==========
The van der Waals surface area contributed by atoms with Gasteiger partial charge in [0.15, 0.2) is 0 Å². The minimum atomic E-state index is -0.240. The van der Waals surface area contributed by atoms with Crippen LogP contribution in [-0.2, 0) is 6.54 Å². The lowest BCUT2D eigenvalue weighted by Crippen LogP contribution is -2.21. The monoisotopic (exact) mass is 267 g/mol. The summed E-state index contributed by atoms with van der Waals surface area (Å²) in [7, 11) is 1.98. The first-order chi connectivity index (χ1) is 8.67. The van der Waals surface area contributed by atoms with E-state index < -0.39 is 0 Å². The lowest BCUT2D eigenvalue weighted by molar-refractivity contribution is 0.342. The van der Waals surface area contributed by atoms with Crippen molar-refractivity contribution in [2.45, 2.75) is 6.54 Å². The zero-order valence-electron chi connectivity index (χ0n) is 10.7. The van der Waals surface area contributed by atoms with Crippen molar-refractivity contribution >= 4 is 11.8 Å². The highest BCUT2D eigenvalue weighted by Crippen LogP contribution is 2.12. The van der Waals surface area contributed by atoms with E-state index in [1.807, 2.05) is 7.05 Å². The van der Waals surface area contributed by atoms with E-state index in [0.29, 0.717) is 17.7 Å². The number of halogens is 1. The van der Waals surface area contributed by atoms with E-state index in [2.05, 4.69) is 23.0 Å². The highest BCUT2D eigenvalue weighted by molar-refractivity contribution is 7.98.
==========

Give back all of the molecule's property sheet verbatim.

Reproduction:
The van der Waals surface area contributed by atoms with Gasteiger partial charge in [0.15, 0.2) is 0 Å². The minimum atomic E-state index is -0.240. The van der Waals surface area contributed by atoms with Crippen LogP contribution in [-0.2, 0) is 6.54 Å². The lowest BCUT2D eigenvalue weighted by Crippen LogP contribution is -2.21. The monoisotopic (exact) mass is 267 g/mol. The summed E-state index contributed by atoms with van der Waals surface area (Å²) in [7, 11) is 1.98. The first-order chi connectivity index (χ1) is 8.67. The van der Waals surface area contributed by atoms with E-state index < -0.39 is 0 Å². The lowest BCUT2D eigenvalue weighted by molar-refractivity contribution is 0.342. The van der Waals surface area contributed by atoms with Crippen molar-refractivity contribution in [2.45, 2.75) is 6.54 Å². The zero-order valence-electron chi connectivity index (χ0n) is 10.7. The van der Waals surface area contributed by atoms with Crippen molar-refractivity contribution >= 4 is 11.8 Å². The highest BCUT2D eigenvalue weighted by Crippen LogP contribution is 2.12. The van der Waals surface area contributed by atoms with E-state index in [1.807, 2.05) is 7.05 Å². The van der Waals surface area contributed by atoms with E-state index in [0.29, 0.717) is 17.7 Å². The number of halogens is 1. The van der Waals surface area contributed by atoms with E-state index in [2.05, 4.69) is 23.0 Å². The highest BCUT2D eigenvalue weighted by molar-refractivity contribution is 7.98.